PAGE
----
The October 2015 deadline to implement EMV payment technology has long passed, but still 42 percent of retailers have not updated their systems in spite of the increased risk of liability.
Thanks to the Visa- and MasterCard-backed initiative, individual retailers are now liable for fraudulent card purchases made in the United States. There are roughly $8 billion in fraudulent card purchases each year, according to CardHub, which puts retailers at a high degree of risk.
Target was forced to pay out roughly $329 million in expenses following its data breach in 2013. Not surprisingly, Target is among those retailers now fully EMV compliant and reached that milestone ahead of the deadline.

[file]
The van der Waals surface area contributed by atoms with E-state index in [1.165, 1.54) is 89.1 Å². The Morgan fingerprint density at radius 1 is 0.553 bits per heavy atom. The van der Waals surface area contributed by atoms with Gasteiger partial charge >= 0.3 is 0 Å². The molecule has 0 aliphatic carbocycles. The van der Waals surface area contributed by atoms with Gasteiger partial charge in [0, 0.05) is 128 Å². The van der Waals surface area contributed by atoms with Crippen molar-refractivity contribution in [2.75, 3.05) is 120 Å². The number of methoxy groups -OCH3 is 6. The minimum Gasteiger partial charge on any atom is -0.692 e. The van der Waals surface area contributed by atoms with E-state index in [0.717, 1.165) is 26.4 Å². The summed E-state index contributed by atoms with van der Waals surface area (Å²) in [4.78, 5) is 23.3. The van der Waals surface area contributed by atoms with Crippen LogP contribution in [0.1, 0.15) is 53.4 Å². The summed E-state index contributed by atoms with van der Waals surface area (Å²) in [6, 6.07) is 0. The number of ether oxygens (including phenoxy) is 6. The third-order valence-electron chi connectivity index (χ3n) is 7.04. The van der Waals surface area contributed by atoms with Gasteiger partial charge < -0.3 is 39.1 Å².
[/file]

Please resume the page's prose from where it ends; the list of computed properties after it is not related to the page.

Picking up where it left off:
Close to 43 percent of retailers that have experienced data breaches in the past five years still have not updated their terminals, according to a new survey by CardHub.
Ask at checkout, and the reasons given vary from a shrug to an assurance that the store is is checking signatures to offer added protection. But few shoppers are likely asking—56 percent of shoppers don't care if a retailer's payment terminal is enabled and 41 percent don't even know if their card contains a chip, according to the study.
Many large retailers are EMV compliant. CardHub surveyed companies and found that Walmart, Target, The Home Depot, Macy's, Walgreens, CVS and Best Buy were 100 percent compliant as of March.
Most however, are in state of transition or have yet to begin implementing changes. Several have experienced data breaches—including Kmart, Albertsons, Supervalu, Staples, BeBe and Neiman Marcus—but are still not fully compliant.
Only 60 percent of the retailers that had pledged to complete terminal upgrades before Oct. 1 have done so.
-See this CardHub study
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